Donna Deck has worked in a variety of different professions throughout her life. She ran pet shops, sold furniture, worked for Senior Services in northern Kentucky, worked in hospice and was an EMT.
Deck, who graduated with a degree in social work in 1997 and continued her education by pursuing her master’s degree in 1999, has recently added a new profession to her list: writer. After being diagnosed with arthritis, Deck retired and began writing books. While Deck doesn’t have a background in writing, she has a creative mind and knows a lot about her hometown, Latonia, Kentucky.
Deck’s newly published novel, “The Beginning” is set in Latonia in the 1970s and centers on a 17-year-old girl who witnesses an extreme crime that leads to a roller coaster of events.
“The story is thrilling, thought-provoking and makes you question everything,” Deck says. “One of my biggest motives for writing ‘The Beginning’ was the idea that one of my great-great-grandchildren might bring the book to show-and-tell one day years into the future. It’s a piece of me that will continue on.”
We sat down with Deck to learn more about her creative process.
AB: What kind of research did you do for “The Beginning,” and how long do you spend researching before writing?
DD: Though I do normally research aspects of my books, in this case the research for most of the book was simply my childhood. The area, the family and friends all existed but with different names. I did look up actual city names along the route and Googled many questions regarding anything from architecture to dinosaurs. Other books I have written required a great deal of research, but this was like writing my teenage years. Also, I tend to research as I write. If, say, she admired the flowers in someone's garden, I research types of plants, if they are in sun or shade, etc.
AB: What did you edit out of this book?
DD: I only edited conversations out and replaced them with others.
AB: How long did it take you to write “The Beginning” from start to finish? Do you write in small bursts or longer sessions?
DD: It took me about three months to write “The Beginning.” I have written in both styles previously, short spurts and long sessions, but in the case of “The Beginning,” it was definitely long sessions. I was driven when I wrote this book. It poured out of me like an uncontrollable obsession. I wrote two or three chapters per day and rewrote earlier ones.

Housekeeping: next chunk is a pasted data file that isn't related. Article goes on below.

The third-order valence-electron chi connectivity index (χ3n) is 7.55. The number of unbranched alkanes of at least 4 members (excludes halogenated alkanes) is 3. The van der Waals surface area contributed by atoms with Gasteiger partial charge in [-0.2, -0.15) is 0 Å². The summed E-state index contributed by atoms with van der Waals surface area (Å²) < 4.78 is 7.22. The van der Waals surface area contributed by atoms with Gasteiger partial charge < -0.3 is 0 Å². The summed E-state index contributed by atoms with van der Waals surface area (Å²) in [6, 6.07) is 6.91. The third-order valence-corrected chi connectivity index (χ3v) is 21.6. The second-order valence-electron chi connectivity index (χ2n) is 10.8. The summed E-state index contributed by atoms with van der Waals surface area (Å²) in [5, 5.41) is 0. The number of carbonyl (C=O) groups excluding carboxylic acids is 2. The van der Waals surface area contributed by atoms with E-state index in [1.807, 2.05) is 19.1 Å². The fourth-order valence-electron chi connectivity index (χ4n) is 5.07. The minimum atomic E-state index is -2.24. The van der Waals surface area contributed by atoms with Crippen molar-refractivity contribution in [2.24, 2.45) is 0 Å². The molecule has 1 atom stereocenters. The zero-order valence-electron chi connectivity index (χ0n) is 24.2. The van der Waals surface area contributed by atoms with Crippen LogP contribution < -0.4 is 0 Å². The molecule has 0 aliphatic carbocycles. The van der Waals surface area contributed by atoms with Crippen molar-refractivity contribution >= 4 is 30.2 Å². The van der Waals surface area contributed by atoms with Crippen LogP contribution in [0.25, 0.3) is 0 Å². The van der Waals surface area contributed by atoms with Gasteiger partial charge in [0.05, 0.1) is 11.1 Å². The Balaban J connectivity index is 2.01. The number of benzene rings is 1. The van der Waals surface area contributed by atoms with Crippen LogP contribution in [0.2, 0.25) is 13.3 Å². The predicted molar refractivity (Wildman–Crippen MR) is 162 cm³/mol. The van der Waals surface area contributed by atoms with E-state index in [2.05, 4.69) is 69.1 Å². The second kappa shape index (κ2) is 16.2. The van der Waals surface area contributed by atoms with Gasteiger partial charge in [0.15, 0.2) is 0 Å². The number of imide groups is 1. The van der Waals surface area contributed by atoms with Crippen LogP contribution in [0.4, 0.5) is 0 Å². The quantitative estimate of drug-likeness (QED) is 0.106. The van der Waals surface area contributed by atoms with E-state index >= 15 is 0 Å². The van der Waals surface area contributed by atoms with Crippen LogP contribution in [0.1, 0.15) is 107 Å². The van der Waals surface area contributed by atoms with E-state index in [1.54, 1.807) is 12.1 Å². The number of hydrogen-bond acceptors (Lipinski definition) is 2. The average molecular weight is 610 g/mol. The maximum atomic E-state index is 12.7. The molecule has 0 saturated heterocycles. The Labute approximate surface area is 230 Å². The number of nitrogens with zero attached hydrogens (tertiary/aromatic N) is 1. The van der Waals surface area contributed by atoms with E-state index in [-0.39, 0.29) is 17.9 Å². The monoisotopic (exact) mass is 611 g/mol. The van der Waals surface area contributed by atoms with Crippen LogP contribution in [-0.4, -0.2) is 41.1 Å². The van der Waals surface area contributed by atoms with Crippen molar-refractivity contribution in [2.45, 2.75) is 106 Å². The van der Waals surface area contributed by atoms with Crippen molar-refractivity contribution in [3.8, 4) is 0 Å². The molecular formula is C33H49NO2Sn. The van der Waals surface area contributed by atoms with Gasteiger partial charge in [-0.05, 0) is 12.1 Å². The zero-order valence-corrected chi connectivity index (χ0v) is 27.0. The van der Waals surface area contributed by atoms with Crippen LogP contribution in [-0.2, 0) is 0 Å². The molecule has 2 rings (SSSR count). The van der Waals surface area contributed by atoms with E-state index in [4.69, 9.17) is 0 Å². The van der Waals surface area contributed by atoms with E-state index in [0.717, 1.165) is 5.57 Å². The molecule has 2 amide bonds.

AB: What was your hardest scene to write?
DD: When the main characters actually found out what was going on. The scene required a great deal of detail, but that detail needed to be explained without boring my readers. The whole story turned on that scene.
AB: In your opinion, what is the most difficult thing about writing characters?
DD: Giving my characters a diverse background. I don't want everyone so similar. And creating unique personality traits—things that all of us have. Secrets, prejudices, fears. Things that drive us.
AB: How many hours a day do you write?
DD: How many hours a day do I physically write? Not many. How many do I create? About two a day. I have a strange way of writing. I daydream the story at quiet times in my day. I create my story and make adjustments in my head until I have the whole story fleshed out, and then I write it. It plays almost like a movie in my mind.
AB: How do you select the names of your characters?
DD: The names are the hardest part. I borrow first names from people I know. That way, I can visualize that character better.
AB: What is the most difficult part of your artistic process?
DD: The most difficult part of the process for “The Beginning” was finally making the decision to publish. Convincing myself that the cost was worth it and that it was a good enough book.
AB: Talk to me about how your background as a social worker plays into your characters and your writing process.
DD: My background as a social worker plays a lot into my characters. Understanding psychology and the way that people work plays into the phobias and desires of my characters. My background in social work was with mentally ill individuals. It's remarkable the thin line between a quirk and a mental illness. Someone can step over the line so easily.
AB: How many unpublished and half-finished books do you have?
DD: Two unpublished and two unfinished. One of the unpublished is the sequel to “The Beginning.”
AB: What’s next for you—another book? Short stories?
DD: If my book does fairly well. I intend to publish the sequel, “A New Beginning.”